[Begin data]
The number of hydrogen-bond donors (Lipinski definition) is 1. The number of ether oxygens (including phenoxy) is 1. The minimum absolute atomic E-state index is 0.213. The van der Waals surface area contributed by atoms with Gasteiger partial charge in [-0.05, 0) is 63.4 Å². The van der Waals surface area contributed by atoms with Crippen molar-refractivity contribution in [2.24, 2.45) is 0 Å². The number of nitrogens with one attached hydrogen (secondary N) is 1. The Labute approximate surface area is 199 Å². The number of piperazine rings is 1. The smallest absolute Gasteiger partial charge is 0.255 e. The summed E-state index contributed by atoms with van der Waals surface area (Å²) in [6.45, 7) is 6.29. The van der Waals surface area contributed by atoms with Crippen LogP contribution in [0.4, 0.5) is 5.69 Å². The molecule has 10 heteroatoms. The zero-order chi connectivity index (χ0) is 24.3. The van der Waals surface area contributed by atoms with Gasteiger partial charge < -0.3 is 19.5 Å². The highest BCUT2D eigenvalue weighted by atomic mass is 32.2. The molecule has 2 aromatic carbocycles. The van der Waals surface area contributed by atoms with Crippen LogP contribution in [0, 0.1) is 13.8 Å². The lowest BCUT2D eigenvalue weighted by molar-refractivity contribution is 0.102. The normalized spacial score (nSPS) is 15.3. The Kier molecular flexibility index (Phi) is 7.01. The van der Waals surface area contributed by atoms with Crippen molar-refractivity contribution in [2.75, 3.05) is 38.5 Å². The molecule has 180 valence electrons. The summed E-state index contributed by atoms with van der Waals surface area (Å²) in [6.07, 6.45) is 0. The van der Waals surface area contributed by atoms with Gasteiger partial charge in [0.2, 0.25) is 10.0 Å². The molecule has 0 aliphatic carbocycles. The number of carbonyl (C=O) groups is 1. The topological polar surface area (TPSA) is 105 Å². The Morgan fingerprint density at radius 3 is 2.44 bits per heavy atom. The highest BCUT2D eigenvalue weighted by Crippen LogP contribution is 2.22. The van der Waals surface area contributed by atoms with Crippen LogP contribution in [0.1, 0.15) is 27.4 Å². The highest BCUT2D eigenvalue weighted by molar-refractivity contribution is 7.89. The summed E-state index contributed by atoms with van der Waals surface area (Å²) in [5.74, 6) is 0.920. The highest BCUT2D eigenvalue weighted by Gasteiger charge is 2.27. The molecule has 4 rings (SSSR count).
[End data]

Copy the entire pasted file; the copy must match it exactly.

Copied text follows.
The number of hydrogen-bond donors (Lipinski definition) is 1. The number of ether oxygens (including phenoxy) is 1. The minimum absolute atomic E-state index is 0.213. The van der Waals surface area contributed by atoms with Gasteiger partial charge in [-0.05, 0) is 63.4 Å². The van der Waals surface area contributed by atoms with Crippen molar-refractivity contribution in [2.24, 2.45) is 0 Å². The number of nitrogens with one attached hydrogen (secondary N) is 1. The Labute approximate surface area is 199 Å². The number of piperazine rings is 1. The smallest absolute Gasteiger partial charge is 0.255 e. The summed E-state index contributed by atoms with van der Waals surface area (Å²) in [6.45, 7) is 6.29. The van der Waals surface area contributed by atoms with Crippen LogP contribution in [0.4, 0.5) is 5.69 Å². The molecule has 10 heteroatoms. The zero-order chi connectivity index (χ0) is 24.3. The van der Waals surface area contributed by atoms with Gasteiger partial charge < -0.3 is 19.5 Å². The highest BCUT2D eigenvalue weighted by atomic mass is 32.2. The molecule has 2 aromatic carbocycles. The van der Waals surface area contributed by atoms with Crippen LogP contribution in [0, 0.1) is 13.8 Å². The lowest BCUT2D eigenvalue weighted by molar-refractivity contribution is 0.102. The normalized spacial score (nSPS) is 15.3. The Kier molecular flexibility index (Phi) is 7.01. The van der Waals surface area contributed by atoms with Crippen molar-refractivity contribution in [2.75, 3.05) is 38.5 Å². The molecule has 180 valence electrons. The summed E-state index contributed by atoms with van der Waals surface area (Å²) in [6.07, 6.45) is 0. The van der Waals surface area contributed by atoms with Gasteiger partial charge in [0.2, 0.25) is 10.0 Å². The molecule has 0 aliphatic carbocycles. The number of carbonyl (C=O) groups is 1. The topological polar surface area (TPSA) is 105 Å². The Morgan fingerprint density at radius 3 is 2.44 bits per heavy atom. The highest BCUT2D eigenvalue weighted by Crippen LogP contribution is 2.22. The van der Waals surface area contributed by atoms with Crippen LogP contribution in [0.1, 0.15) is 27.4 Å². The highest BCUT2D eigenvalue weighted by molar-refractivity contribution is 7.89. The summed E-state index contributed by atoms with van der Waals surface area (Å²) in [5.74, 6) is 0.920. The highest BCUT2D eigenvalue weighted by Gasteiger charge is 2.27. The molecule has 4 rings (SSSR count).